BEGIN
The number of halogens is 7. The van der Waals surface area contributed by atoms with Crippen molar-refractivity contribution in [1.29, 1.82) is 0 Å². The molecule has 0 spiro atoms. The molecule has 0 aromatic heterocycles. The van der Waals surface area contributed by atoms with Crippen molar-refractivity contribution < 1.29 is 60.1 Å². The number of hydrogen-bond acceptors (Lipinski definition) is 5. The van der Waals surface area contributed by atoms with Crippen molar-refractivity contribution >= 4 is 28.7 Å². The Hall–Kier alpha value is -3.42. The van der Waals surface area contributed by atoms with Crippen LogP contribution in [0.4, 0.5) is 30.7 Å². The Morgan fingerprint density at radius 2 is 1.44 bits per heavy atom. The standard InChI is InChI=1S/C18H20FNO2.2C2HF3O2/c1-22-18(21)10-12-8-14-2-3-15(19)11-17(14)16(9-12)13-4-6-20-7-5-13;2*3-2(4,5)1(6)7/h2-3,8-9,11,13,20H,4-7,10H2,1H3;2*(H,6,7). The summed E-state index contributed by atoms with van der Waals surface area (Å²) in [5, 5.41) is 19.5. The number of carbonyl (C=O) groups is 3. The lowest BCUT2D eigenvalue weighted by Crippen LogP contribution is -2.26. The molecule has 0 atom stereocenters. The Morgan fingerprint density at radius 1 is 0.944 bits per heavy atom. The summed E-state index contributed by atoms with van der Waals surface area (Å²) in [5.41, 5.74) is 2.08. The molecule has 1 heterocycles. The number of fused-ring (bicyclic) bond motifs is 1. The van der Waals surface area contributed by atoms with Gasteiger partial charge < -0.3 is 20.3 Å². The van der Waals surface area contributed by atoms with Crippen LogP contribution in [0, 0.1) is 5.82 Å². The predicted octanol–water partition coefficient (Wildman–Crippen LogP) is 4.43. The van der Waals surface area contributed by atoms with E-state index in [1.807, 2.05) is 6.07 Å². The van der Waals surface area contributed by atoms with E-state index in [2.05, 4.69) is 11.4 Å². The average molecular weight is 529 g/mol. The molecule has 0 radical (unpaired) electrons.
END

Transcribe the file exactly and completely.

The number of halogens is 7. The van der Waals surface area contributed by atoms with Crippen molar-refractivity contribution in [1.29, 1.82) is 0 Å². The molecule has 0 spiro atoms. The molecule has 0 aromatic heterocycles. The van der Waals surface area contributed by atoms with Crippen molar-refractivity contribution < 1.29 is 60.1 Å². The number of hydrogen-bond acceptors (Lipinski definition) is 5. The van der Waals surface area contributed by atoms with Crippen molar-refractivity contribution >= 4 is 28.7 Å². The Hall–Kier alpha value is -3.42. The van der Waals surface area contributed by atoms with Crippen LogP contribution in [0.4, 0.5) is 30.7 Å². The Morgan fingerprint density at radius 2 is 1.44 bits per heavy atom. The standard InChI is InChI=1S/C18H20FNO2.2C2HF3O2/c1-22-18(21)10-12-8-14-2-3-15(19)11-17(14)16(9-12)13-4-6-20-7-5-13;2*3-2(4,5)1(6)7/h2-3,8-9,11,13,20H,4-7,10H2,1H3;2*(H,6,7). The summed E-state index contributed by atoms with van der Waals surface area (Å²) in [5, 5.41) is 19.5. The number of carbonyl (C=O) groups is 3. The lowest BCUT2D eigenvalue weighted by Crippen LogP contribution is -2.26. The molecule has 0 atom stereocenters. The Morgan fingerprint density at radius 1 is 0.944 bits per heavy atom. The summed E-state index contributed by atoms with van der Waals surface area (Å²) in [5.41, 5.74) is 2.08. The molecule has 1 heterocycles. The number of fused-ring (bicyclic) bond motifs is 1. The van der Waals surface area contributed by atoms with Gasteiger partial charge < -0.3 is 20.3 Å². The van der Waals surface area contributed by atoms with Crippen LogP contribution in [0, 0.1) is 5.82 Å². The predicted octanol–water partition coefficient (Wildman–Crippen LogP) is 4.43. The van der Waals surface area contributed by atoms with E-state index in [1.807, 2.05) is 6.07 Å². The van der Waals surface area contributed by atoms with E-state index in [2.05, 4.69) is 11.4 Å². The average molecular weight is 529 g/mol. The molecule has 0 radical (unpaired) electrons.